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RealTime IT News

AOL To Enter Korea's ISP Market Next Year

America Online will make its debut in the Korean market next year by joining forces with Samsung Corp., posing a threat to local online networks which have been enjoying energetic growth in recent years.

AOL, the world's largest online service provider, has reached an agreement with the Korean conglomerate to form a strategic alliance to launch AOL service in Korea starting early next year, according to a Samsung spokesman.

He said that the American giant would establish AOL Korea in a joint venture with Samsung Corp. and that the two companies will iron out details about when their representatives meet in Washington, D.C. later this month.

The collaboration between AOL and Samsung will cover a wide range of fields, including online information services, group e-mail service, Internet shopping mall and contents. AOL will offer online service, Internet marketing and various Internet-based technologies for the projected venture, the official said.

AOL Vice President Neil Davis told reporters in Seoul that Asia has the greatest potential for Internet businesses, noting that it is vital for AOL to enter the Asian market to maintain its leadership in global online service business. Korea will be AOL's third partner country in Asia after Japan and Hong Kong.

"If America Online launches its operation in Korea next year, the already crowded local online service market will probably be overheated," said an industry analyst. "However, consumers would benefit from AOL's entry into the market wide wider choice."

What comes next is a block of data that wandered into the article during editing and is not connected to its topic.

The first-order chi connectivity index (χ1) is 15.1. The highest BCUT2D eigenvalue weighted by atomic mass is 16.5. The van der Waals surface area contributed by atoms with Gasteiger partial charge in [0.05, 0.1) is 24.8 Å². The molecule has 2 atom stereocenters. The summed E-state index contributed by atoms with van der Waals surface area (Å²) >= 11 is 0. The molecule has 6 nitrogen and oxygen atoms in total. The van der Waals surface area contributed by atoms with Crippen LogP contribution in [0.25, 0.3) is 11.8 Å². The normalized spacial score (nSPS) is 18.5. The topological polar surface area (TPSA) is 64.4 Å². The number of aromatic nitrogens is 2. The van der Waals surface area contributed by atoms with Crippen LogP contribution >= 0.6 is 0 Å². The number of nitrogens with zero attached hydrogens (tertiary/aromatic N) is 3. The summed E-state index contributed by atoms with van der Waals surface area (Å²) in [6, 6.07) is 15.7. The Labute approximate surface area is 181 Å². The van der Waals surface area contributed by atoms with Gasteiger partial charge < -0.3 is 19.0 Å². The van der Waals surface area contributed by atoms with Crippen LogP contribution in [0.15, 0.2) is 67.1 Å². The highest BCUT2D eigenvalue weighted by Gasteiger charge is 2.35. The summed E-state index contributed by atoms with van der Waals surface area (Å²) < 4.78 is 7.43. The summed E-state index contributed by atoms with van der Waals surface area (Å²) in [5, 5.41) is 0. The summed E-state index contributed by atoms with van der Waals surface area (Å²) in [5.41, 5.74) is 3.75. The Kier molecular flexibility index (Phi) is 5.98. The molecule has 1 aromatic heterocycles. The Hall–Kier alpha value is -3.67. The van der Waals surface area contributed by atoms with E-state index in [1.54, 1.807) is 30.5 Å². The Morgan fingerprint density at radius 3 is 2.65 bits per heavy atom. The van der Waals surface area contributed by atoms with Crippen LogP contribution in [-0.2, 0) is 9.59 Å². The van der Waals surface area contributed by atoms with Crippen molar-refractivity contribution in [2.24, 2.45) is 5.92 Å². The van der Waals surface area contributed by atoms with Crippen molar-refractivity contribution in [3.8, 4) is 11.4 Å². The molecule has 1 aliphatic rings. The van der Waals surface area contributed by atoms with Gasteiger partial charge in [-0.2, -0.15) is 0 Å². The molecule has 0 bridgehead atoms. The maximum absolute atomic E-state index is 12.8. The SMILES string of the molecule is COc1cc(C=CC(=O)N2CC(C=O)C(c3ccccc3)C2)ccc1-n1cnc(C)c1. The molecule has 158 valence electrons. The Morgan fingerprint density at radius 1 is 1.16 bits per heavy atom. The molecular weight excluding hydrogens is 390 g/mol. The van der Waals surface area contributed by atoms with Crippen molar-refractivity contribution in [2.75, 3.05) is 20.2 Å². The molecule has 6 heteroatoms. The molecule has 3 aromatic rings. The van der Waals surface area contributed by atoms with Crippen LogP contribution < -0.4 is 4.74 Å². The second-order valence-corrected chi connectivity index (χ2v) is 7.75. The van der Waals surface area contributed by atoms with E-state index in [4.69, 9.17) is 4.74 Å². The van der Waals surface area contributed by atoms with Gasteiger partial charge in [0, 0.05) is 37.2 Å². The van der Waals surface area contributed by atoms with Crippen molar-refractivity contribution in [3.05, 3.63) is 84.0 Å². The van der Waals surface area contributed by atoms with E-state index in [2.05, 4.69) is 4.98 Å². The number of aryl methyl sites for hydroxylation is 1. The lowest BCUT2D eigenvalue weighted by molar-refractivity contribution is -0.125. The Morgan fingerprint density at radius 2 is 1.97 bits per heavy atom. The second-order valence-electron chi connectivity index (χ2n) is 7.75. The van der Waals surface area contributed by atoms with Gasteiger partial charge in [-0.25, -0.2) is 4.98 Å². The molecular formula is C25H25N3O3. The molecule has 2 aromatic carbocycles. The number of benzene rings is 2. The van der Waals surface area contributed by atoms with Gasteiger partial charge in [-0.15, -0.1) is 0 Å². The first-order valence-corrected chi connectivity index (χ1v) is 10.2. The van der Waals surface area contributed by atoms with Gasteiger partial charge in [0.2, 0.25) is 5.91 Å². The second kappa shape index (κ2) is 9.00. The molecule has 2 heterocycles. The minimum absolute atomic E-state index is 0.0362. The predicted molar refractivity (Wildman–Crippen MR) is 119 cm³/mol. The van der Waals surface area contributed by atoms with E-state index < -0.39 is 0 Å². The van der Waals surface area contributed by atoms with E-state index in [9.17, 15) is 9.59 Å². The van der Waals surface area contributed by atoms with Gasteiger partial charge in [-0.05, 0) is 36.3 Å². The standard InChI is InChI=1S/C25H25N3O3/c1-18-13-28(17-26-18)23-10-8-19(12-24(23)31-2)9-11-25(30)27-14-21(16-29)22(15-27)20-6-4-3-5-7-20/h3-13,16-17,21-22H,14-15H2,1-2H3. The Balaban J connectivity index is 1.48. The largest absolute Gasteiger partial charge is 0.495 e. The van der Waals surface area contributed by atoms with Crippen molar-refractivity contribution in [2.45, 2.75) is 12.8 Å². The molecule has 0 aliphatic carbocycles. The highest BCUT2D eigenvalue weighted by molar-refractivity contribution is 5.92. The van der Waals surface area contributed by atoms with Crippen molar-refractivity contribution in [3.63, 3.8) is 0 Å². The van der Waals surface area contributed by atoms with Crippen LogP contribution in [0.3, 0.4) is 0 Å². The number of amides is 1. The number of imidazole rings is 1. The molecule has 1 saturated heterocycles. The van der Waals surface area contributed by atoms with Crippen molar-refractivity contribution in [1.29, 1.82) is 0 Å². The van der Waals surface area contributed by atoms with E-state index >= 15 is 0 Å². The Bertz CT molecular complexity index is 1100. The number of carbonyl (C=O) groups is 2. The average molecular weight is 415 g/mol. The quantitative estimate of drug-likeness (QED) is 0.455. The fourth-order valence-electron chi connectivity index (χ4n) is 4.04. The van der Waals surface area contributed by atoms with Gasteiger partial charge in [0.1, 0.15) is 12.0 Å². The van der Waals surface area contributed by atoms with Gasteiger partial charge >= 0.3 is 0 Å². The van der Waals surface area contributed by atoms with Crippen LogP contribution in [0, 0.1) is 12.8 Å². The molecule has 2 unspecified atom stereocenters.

Currently, there are six major online information services in Korea. They include Chollian, Unitel, Netsgo and Hitel.

And competition between them are heating up as they cut rates in a desperate bid to attract more subscribers. Industry observers say that such competition will result in slimmer profits for them.

Most local online service providers are spending more money on attracting subscribers through advertisement and other marketing activities, rather than on expanding facilities to provide users with better service.

Last year, Korean's online communications service providers enjoyed a rapid growth in both sales and the number of subscribers. They posted a sales increase of 30 percent on an average during 1998.

The number of their subscribers totaled around 5 million, showing a 40 percent increase from a year earlier, according to statistics from the Ministry of Information and Communication.

Chollian, an online service of Dacom, the market leader, has 1.43 million subscribers. Hitel of Korea PC Telecom and Unitel of Samsung Data System(SDS) have 1.18 million and 1.12 million, respectively.

However, some analysts point out that such a growth is not more than an outward growth, still there are many things to be improved in terms of service quality and user environment.

Most of their subscribers access the online service through modem and have to pay expensive local call charges, which is not a flat monthly rate. For this reason, users can hardly enjoy online information services and the Internet as much time as they want.